New Utah State of Emergency Impacts U Campus


Jibon ASM Asib

Students at the University of Utah are following the COVID-19 guidelines by wearing masks while working on campus (Photo by Abu Asib | The Daily Utah Chronicle)

By Natalie Colby and Kayleigh Silverstein


As COVID-19 cases surge in Utah, Gov. Gary Herbert declared a state of emergency in Utah at 9:30 p.m. on Nov. 8. He announced a statewide mask mandate until further notice and limited social gatherings for the next two weeks. 

On Nov. 8, Salt Lake City Mayor Erin Mendenhall tweeted her gratitude for the statewide order, saying “It is overdue.”

Other orders in the mandate included no youth or high school sports, and no extracurricular activities. 

According to a public health order from Gov. Herbert and the Utah Department of Health, “Beginning as soon as possible, but no later than January 1, 2021, students enrolled at public and private institutions of higher education, who either live on campus or attend at least one in-person class per week will be required to be tested for COVID-19 weekly.”

In an email statement to The Chronicle, Chris Nelson, the University of Utah’s communications director, said that more details about the U’s testing plan will be announced in the next few days. 

The mask mandate will be enforced for the foreseeable future. However, other restrictions, such as gatherings only within households, will last for the next two weeks.

The executive order also mandated a $10,000 fine for gatherings that do not follow the required precautions. 

“We need our doctors and our nurses and now they need us. They’re pleading for help. The stakes are high, lives are at risk as COVID-19 cases surge and we report record hospitalizations and new deaths, day after day, our hospitals are full,” Herbert said during the briefing.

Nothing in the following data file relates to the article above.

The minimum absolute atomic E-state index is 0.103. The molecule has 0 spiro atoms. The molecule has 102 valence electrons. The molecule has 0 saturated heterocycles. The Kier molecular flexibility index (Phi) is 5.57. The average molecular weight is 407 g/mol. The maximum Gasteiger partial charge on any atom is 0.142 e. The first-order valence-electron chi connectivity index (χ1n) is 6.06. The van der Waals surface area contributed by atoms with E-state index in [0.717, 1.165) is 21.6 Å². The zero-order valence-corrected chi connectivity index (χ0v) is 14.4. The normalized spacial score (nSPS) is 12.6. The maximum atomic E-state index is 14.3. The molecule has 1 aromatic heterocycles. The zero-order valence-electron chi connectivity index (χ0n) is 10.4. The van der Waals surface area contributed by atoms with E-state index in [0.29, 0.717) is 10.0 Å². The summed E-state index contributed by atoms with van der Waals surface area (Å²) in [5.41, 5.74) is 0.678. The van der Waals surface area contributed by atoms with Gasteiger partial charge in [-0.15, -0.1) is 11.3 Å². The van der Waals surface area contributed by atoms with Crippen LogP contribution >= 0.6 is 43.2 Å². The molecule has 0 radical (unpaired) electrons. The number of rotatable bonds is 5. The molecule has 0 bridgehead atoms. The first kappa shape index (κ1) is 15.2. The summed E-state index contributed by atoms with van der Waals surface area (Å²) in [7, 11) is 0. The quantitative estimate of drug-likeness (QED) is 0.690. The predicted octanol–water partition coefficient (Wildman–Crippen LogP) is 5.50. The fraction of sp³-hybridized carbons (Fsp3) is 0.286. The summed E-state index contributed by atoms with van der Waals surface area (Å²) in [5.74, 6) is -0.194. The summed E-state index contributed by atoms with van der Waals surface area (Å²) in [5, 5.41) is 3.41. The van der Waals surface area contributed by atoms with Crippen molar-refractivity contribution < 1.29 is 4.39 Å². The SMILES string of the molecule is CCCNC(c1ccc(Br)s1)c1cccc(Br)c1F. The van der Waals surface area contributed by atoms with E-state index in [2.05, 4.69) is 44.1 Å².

In addition to COVID-19 precautions, Gov. Herbert encouraged Utah residents to get a flu shot to decrease hospitalizations and keep beds needed for COVID-19 patients open. 

“I know it is easy to become discouraged. We’ve lost 659 Utahns to this cruel virus. Too many have lost jobs and worried about how to pay for food and housing, too many feel isolated and alone. Civil actions can make a critical difference,” Gov. Herbert said. 

Along with updated COVID-19 standards, Housing and Residential Education’s Assistant Director of Communications, Lexie Maschoff, said that the majority of COVID-19 policies instituted at the beginning of the semester will be maintained. This includes social distancing and masks, which are required in all community spaces, and restricting guests from visiting individual rooms or apartments. 

Maschoff said HRE has been monitoring the numbers and positive cases of on-campus residents. She said they currently have plenty of resources to maintain student safety, including isolation rooms. 

While specific policies may not be changing, Maschoff said they are encouraging residents to limit unnecessary contact with anyone they do not live with.

HRE will be sending out email updates to residents in the upcoming days.

Nelson said that next semester will look similar to the format of the fall semester, with 21% of classes being in person, 41% being interactive video classes, 21% being online only, 8% being hybrid and 8% being a combination of IVC and hybrid. 

“I’ve not heard a final decision about course modality but I suspect campus will look very similar to fall semester,” Nelson said.

He said it is important for members of the campus community to create and maintain social bubbles as winter approaches. 

“I think overall our students have done a remarkable job following fall semester guidelines and working to keep slowing the spread of positive cases among our campus community,” Nelson said. 

According to Nelson, the U already has prohibited non-classroom gatherings or events on campus with more than ten people. 

“And in groups of less than 10, masks must be worn and physical distancing must be practiced,” he said. “I don’t see that changing for spring semester unless there is a dramatic drop in the city and state transmission rates.”

Nelson said that the in-person classes at the U are only in person because they either have a lab or a performance component. 

“It’s critical that everyone on campus continue being diligent as we finish in-person classes and move all online after the Thanksgiving break,” Nelson said.


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